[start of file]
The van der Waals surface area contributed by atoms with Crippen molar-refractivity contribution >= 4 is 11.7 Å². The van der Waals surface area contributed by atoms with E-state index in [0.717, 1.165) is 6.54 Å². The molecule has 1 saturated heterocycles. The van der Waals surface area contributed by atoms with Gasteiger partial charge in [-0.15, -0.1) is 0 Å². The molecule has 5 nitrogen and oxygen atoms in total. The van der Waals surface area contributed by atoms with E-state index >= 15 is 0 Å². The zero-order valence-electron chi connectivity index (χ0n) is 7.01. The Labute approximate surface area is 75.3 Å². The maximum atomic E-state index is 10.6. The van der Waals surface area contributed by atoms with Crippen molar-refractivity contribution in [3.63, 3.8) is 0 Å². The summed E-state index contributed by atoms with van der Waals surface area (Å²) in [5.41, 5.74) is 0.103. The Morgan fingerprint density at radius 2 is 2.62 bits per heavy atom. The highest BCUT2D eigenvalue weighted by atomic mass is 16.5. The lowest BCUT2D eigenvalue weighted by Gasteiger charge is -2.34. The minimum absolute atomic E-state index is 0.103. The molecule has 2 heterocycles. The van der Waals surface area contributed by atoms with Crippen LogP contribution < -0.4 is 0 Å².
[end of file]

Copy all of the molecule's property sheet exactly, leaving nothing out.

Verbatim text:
The van der Waals surface area contributed by atoms with Crippen molar-refractivity contribution >= 4 is 11.7 Å². The van der Waals surface area contributed by atoms with E-state index in [0.717, 1.165) is 6.54 Å². The molecule has 1 saturated heterocycles. The van der Waals surface area contributed by atoms with Gasteiger partial charge in [-0.15, -0.1) is 0 Å². The molecule has 5 nitrogen and oxygen atoms in total. The van der Waals surface area contributed by atoms with E-state index >= 15 is 0 Å². The zero-order valence-electron chi connectivity index (χ0n) is 7.01. The Labute approximate surface area is 75.3 Å². The maximum atomic E-state index is 10.6. The van der Waals surface area contributed by atoms with Crippen molar-refractivity contribution in [3.63, 3.8) is 0 Å². The summed E-state index contributed by atoms with van der Waals surface area (Å²) in [5.41, 5.74) is 0.103. The Morgan fingerprint density at radius 2 is 2.62 bits per heavy atom. The highest BCUT2D eigenvalue weighted by atomic mass is 16.5. The lowest BCUT2D eigenvalue weighted by Gasteiger charge is -2.34. The minimum absolute atomic E-state index is 0.103. The molecule has 2 heterocycles. The van der Waals surface area contributed by atoms with Crippen LogP contribution < -0.4 is 0 Å².